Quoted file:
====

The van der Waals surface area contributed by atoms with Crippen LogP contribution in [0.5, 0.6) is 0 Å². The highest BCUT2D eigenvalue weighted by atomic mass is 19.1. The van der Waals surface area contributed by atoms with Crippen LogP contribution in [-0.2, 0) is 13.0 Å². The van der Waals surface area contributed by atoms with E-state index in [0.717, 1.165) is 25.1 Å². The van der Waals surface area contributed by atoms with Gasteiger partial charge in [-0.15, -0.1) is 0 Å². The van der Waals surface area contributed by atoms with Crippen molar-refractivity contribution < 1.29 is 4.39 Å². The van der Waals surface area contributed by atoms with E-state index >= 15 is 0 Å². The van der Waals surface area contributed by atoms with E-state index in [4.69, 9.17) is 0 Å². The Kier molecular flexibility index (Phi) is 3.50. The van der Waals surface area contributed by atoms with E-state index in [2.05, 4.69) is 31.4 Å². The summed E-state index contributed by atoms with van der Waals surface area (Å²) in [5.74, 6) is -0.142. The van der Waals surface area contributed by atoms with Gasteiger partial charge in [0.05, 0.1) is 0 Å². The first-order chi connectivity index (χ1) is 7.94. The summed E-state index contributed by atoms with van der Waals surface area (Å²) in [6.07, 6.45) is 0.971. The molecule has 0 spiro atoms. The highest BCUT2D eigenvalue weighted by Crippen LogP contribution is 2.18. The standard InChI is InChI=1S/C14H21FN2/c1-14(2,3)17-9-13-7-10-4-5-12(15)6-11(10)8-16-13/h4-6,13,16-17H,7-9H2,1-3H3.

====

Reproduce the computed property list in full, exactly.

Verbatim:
The van der Waals surface area contributed by atoms with Crippen LogP contribution in [0.5, 0.6) is 0 Å². The highest BCUT2D eigenvalue weighted by atomic mass is 19.1. The van der Waals surface area contributed by atoms with Crippen LogP contribution in [-0.2, 0) is 13.0 Å². The van der Waals surface area contributed by atoms with E-state index in [0.717, 1.165) is 25.1 Å². The van der Waals surface area contributed by atoms with Gasteiger partial charge in [-0.15, -0.1) is 0 Å². The van der Waals surface area contributed by atoms with Crippen molar-refractivity contribution < 1.29 is 4.39 Å². The van der Waals surface area contributed by atoms with E-state index >= 15 is 0 Å². The van der Waals surface area contributed by atoms with E-state index in [4.69, 9.17) is 0 Å². The Kier molecular flexibility index (Phi) is 3.50. The van der Waals surface area contributed by atoms with E-state index in [2.05, 4.69) is 31.4 Å². The summed E-state index contributed by atoms with van der Waals surface area (Å²) in [5.74, 6) is -0.142. The van der Waals surface area contributed by atoms with Gasteiger partial charge in [0.05, 0.1) is 0 Å². The first-order chi connectivity index (χ1) is 7.94. The summed E-state index contributed by atoms with van der Waals surface area (Å²) in [6.07, 6.45) is 0.971. The molecule has 0 spiro atoms. The highest BCUT2D eigenvalue weighted by Crippen LogP contribution is 2.18. The standard InChI is InChI=1S/C14H21FN2/c1-14(2,3)17-9-13-7-10-4-5-12(15)6-11(10)8-16-13/h4-6,13,16-17H,7-9H2,1-3H3.